Celtics

How Greg Monroe is acclimating to Celtics' system

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How Greg Monroe is acclimating to Celtics' system

BOSTON – Greg Monroe is a low-post, back-to-the-basket scorer who is a willing passer but doesn’t have the deep, long-range shooting touch that’s becoming more common among today’s NBA big men. 

But the big fella has skills, the kind that should be on display more often as he becomes more familiar with the Boston Celtics' system. 

Tuesday was an important step in that process with Monroe going through his first practice with the Cltics. 

Boston acquired the 6-foot-11 center on Feb. 8, just days after he was bought out by the Phoenix Suns.

“It felt good to practice,” Monroe said. “It was good to get some reps, get some good reps at learning the offense, communicating on defense with the guys game speed but not in a game.”

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Monroe has already appeared in three games for Boston, averaging 4.0 points, 5.0 rebounds in 14.3 minutes per game.

The 6-foot-11 center has been picking up the nuances of the Celtics' system at a pretty good clip, but said getting the offensive stuff down has been the bigger challenge.

“Defensively, it’s pretty easy picking up rotations, communications … the language you use is pretty universal,” Monroe said. “Even if the call may be different, it’s still the same positioning that I’m used to so that’s not really hard.”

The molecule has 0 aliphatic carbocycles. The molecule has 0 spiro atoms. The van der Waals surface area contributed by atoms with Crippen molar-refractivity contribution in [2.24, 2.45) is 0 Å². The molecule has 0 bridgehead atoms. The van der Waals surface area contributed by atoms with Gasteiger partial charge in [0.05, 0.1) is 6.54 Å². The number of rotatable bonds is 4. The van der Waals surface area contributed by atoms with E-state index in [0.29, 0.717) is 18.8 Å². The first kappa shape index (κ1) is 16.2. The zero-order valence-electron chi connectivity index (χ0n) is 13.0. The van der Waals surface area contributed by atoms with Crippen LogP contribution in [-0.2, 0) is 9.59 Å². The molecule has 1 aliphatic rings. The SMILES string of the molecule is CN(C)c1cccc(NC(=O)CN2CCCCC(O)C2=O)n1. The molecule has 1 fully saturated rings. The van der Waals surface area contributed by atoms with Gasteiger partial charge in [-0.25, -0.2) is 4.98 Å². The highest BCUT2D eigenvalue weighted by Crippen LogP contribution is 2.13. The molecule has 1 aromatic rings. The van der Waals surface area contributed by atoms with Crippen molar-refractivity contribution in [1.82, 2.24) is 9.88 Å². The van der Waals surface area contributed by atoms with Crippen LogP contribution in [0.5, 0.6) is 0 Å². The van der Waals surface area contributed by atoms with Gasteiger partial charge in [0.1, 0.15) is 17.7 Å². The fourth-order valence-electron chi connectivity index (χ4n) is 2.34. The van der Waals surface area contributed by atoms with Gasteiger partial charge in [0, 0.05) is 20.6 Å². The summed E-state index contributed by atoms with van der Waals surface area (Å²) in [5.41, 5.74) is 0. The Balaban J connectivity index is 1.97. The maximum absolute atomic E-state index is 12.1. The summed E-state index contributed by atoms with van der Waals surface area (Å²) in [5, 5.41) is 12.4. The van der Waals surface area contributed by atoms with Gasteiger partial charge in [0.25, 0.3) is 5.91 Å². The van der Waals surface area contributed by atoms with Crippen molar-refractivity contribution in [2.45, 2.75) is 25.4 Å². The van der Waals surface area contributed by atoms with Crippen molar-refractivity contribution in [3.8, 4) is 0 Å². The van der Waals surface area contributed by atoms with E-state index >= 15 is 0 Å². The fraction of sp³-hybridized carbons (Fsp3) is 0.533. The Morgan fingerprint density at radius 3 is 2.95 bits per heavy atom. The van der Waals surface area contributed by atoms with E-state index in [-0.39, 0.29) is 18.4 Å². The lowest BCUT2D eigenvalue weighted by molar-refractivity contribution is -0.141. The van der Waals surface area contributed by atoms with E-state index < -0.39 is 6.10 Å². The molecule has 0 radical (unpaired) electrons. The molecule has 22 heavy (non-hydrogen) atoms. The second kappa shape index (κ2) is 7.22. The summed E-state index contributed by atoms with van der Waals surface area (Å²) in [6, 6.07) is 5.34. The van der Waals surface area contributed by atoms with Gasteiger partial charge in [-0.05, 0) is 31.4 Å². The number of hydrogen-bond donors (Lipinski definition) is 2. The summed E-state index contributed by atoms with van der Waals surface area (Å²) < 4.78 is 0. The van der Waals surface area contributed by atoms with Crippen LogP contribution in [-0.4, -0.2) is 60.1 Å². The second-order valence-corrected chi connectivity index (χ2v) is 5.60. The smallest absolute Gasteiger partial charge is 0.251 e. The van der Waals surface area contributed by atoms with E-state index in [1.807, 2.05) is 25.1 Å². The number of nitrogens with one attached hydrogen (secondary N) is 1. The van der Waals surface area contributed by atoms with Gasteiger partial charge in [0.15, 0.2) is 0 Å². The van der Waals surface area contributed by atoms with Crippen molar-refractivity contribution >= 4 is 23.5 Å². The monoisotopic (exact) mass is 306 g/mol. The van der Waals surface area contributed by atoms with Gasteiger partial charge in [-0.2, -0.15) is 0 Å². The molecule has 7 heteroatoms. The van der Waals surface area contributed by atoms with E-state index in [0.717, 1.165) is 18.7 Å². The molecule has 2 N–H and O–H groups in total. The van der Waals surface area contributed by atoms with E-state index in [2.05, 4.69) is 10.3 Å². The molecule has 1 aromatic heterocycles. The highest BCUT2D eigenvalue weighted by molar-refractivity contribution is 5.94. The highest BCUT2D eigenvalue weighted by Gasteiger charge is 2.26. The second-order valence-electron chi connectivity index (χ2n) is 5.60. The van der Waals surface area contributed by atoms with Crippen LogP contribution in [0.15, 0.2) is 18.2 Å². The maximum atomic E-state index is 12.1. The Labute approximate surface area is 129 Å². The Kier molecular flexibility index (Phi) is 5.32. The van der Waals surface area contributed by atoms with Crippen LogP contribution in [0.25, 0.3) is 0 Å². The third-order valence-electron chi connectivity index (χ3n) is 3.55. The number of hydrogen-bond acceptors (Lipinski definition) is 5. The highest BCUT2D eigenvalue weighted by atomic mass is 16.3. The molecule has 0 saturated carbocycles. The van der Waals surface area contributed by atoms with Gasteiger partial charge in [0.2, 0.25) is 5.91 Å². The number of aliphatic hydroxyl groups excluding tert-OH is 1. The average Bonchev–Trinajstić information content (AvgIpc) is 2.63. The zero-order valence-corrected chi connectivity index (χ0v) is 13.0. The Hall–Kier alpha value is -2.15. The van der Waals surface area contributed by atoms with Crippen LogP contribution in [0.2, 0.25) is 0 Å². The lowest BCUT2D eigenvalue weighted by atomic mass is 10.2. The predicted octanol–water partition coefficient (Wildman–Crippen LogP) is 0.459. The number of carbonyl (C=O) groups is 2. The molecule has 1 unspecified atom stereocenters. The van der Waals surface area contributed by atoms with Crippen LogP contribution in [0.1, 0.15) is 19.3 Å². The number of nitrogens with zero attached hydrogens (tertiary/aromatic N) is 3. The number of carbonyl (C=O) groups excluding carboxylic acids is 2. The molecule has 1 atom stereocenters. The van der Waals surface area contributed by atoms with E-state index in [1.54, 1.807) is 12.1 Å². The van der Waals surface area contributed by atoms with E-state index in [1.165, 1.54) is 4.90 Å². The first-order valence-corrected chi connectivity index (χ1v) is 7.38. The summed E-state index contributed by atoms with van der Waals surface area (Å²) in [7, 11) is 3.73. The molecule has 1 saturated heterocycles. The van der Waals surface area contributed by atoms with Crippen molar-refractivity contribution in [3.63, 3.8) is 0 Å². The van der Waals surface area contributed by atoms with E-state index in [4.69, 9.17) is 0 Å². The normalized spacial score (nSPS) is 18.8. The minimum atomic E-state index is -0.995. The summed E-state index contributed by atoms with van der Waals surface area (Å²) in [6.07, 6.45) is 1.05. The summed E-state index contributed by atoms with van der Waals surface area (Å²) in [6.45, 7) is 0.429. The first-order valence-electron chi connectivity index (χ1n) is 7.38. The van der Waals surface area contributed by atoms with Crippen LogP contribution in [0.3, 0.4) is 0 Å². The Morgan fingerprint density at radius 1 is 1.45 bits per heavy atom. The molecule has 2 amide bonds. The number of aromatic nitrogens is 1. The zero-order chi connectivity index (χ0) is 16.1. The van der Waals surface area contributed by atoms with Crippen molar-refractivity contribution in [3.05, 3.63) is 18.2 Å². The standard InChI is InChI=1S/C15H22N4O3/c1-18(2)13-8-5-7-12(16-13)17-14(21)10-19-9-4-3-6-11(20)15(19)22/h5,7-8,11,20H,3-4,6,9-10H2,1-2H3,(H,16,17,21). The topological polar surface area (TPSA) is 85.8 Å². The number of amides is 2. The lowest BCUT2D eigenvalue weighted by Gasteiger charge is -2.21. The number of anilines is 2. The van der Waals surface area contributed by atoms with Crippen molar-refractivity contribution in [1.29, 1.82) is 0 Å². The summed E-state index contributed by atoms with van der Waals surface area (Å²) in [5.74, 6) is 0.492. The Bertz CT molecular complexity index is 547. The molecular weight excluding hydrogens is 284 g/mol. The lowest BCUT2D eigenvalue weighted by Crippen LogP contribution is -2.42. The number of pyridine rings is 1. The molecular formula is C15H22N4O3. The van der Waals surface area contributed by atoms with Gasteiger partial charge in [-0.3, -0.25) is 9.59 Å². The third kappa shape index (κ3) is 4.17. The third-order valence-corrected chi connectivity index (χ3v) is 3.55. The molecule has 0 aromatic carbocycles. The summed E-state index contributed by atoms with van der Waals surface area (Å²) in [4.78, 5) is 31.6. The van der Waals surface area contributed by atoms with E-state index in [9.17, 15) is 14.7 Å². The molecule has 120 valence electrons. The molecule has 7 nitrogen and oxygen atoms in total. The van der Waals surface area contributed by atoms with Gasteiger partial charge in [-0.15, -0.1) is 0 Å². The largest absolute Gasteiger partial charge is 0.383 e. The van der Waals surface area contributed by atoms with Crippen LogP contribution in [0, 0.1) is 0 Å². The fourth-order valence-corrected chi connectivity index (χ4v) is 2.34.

It’s still early, but his new teammates like what they have seen thus far. 

“More than anything with Greg, he’s a veteran. He knows what to do," said Boston's Al Horford. "He has a very good feel for the post. For me, I’m going to try and help him defensively and on offense, anything I see that can help our team and help him … but he’s picked up our offense pretty quickly. He’s a very smart player. He’s on top of a lot of things.”

One of the keys to Monroe being on the fast track in learning the Celtics' system, has been assistant coach Jay Larrinaga. Celtics head coach Brad Stevens assigns all players an assistant coach to work with throughout the season. 

“He’s been a huge help,” Monroe said of Larrinaga. “Just getting me up to speed, learning the plays, telling me what certain guys like, what Brad expects of me.”

And those expectations have been pretty clear. 

Stevens wants Monroe to be Monroe, a big man who can score in the post, find teammates if they are open and maybe most important, contribute to the culture of winning which has the Celtics (40-18) firmly entrenched as one of the top teams in the Eastern Conference. 

And for Monroe, Tuesday’s practice – his first with the team – was a great first step in that process.

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Celtics-Cavaliers preview: How will C's respond to blowout Game 3 loss?

Celtics-Cavaliers preview: How will C's respond to blowout Game 3 loss?

CLEVELAND – This season has been one lesson learned after another for the Boston Celtics, a team that has taken those teachings and transformed them into better play moving forward. 

It is a trend the Celtics hope to continue tonight as they try and bounce back from a 116-86 Game 3 thrashing at the hands of the Cleveland Cavaliers who now trail Boston 2-1 in the best-of-seven series.